Brands and agencies need to cut the crap. Anyone and everyone is now making content. There has been a rush to declare it as the answer to all our marketing ills. But there’s a problem. Most of it isn’t very good. We’re being bombarded with meaningless content from brands that is largely ignored or, worse, actively avoided. Does anyone need to be subjected to a three-minute film from Costa about what makes British people happy? There is a very real danger of branded content becoming wallpaper like advertising before it. Content itself is no longer enough to cut through.
So what to do? The answer cannot lie in getting better at paying people to see it. We all have a duty to create content that doesn’t add to the noise. That doesn’t clog up people’s social streams. That rebalances the value brands give to consumers. From a rattling stick to an amuse bouche. Content that makes you pay attention, makes you feel something and makes you want to share. Content that matters.
How do we do it? The relevance of a brand’s content subject matter and its context are clearly very important for success. But even the most hyper-relevant content without an element of surprise is, in the words of Roy Walker: "Good but not quite right." It’s content to glance at, not content that matters. We all click on stuff all the time. "Oh, let’s look what this brand posted on Facebook" – and we see another avocado recipe. We glance for two seconds, but are we going to share it? Has it produced any sort of emotional reaction or left a longer brand memory? Recent research would suggest it hasn’t.
Our content needs to have a stronger point of view to gain and hold attention. It needs to challenge and surprise as well as be relevant. Because we give strange ideas more value than those that support what we already know. As the sociologist Murray S Davis explains, all memorable theories attack the taken-for-granted: "If it does not challenge but merely confirms one of their taken-for-granted beliefs, [the audience] will respond to it by rejecting its value while affirming its truth." So challenging ideas not only stick with us, but we give them more cultural value than those that just confirm what we already know.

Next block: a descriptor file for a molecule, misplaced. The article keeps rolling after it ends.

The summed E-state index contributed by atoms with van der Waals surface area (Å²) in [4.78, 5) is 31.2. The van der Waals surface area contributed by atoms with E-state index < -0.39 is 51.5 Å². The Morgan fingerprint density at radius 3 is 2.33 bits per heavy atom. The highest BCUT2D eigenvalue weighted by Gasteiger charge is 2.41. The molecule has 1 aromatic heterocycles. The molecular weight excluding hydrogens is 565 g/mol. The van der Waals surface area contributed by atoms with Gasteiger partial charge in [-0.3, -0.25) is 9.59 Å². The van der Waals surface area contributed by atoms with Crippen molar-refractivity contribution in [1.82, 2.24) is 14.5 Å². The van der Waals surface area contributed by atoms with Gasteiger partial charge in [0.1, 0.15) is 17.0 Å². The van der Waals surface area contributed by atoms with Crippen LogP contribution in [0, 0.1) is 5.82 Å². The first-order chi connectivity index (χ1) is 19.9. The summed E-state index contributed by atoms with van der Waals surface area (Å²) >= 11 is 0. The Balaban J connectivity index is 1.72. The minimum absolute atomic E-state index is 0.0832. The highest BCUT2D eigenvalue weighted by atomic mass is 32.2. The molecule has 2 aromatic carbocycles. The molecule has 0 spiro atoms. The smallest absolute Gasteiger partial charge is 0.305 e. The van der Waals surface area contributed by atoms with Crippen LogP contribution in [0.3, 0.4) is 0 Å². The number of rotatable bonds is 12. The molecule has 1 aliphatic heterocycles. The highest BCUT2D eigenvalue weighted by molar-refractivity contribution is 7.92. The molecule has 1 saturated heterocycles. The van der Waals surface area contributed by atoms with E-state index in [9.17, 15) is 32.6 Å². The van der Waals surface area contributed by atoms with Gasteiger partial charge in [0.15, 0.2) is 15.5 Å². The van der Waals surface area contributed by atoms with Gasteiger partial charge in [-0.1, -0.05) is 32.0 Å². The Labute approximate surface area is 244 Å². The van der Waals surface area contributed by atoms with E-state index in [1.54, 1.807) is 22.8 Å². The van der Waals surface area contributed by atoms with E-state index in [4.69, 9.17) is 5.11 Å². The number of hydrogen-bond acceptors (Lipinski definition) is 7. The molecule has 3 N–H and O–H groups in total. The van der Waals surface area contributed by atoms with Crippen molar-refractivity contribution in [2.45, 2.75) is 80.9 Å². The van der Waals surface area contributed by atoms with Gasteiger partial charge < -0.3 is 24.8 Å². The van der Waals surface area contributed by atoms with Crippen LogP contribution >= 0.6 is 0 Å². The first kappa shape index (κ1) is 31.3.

To do this, brands must tap into the changes that are pulling people, society and culture in different directions. They not only have the energy to reshape our lifestyles and how we define ourselves, but also to create the most interesting stories and meaningful ideas. Tensions like changing gender roles, the desire for authenticity in food and how we value our self-esteem are all examples of cultural fault lines ripe for brands to tackle. Brands such as Always, Chipotle and Dove have created the most successful content by shining a light on these cultural and social issues. And our agency recently created a YouTube channel for McDonald’s by tapping into a tension that British youth are struggling with. Despite being the most creatively empowered generation ever, they have the fewest opportunities to realise their
talents. The content for Channel Us aimed to redress that balance.
So if brands want to create content that matters, they need to stop the fire hose and think more carefully about the role it plays in people’s lives and their purchase journey. Otherwise, we’ll blow the opportunity to create meaningful stories and watch as consumers avoid us at all costs.
|What story inspires you? Rodriguez’s amazing story in Searching For Sugarman.
If you could get anyone to write (or direct) your story, who would it be? I love everything Steve McQueen has done.
Which section of the bookshop do you find yourself browsing in? I’m a bit of a history geek.
What’s your favourite storytelling medium? Documentary.
Best storyline you’ve seen in recent years? Not sure if The Wire counts as recent years? Otherwise, The Night Manager.
What’s the most compelling brand narrative you’ve seen in your life? Dove’s "campaign for real beauty".
What story makes you cry? Cinema Paradiso.
Which fictional character would you hire? Steven Stelfox from Kill Your Friends.
Who would narrate your story? The king of voiceover, Sean Pertwee.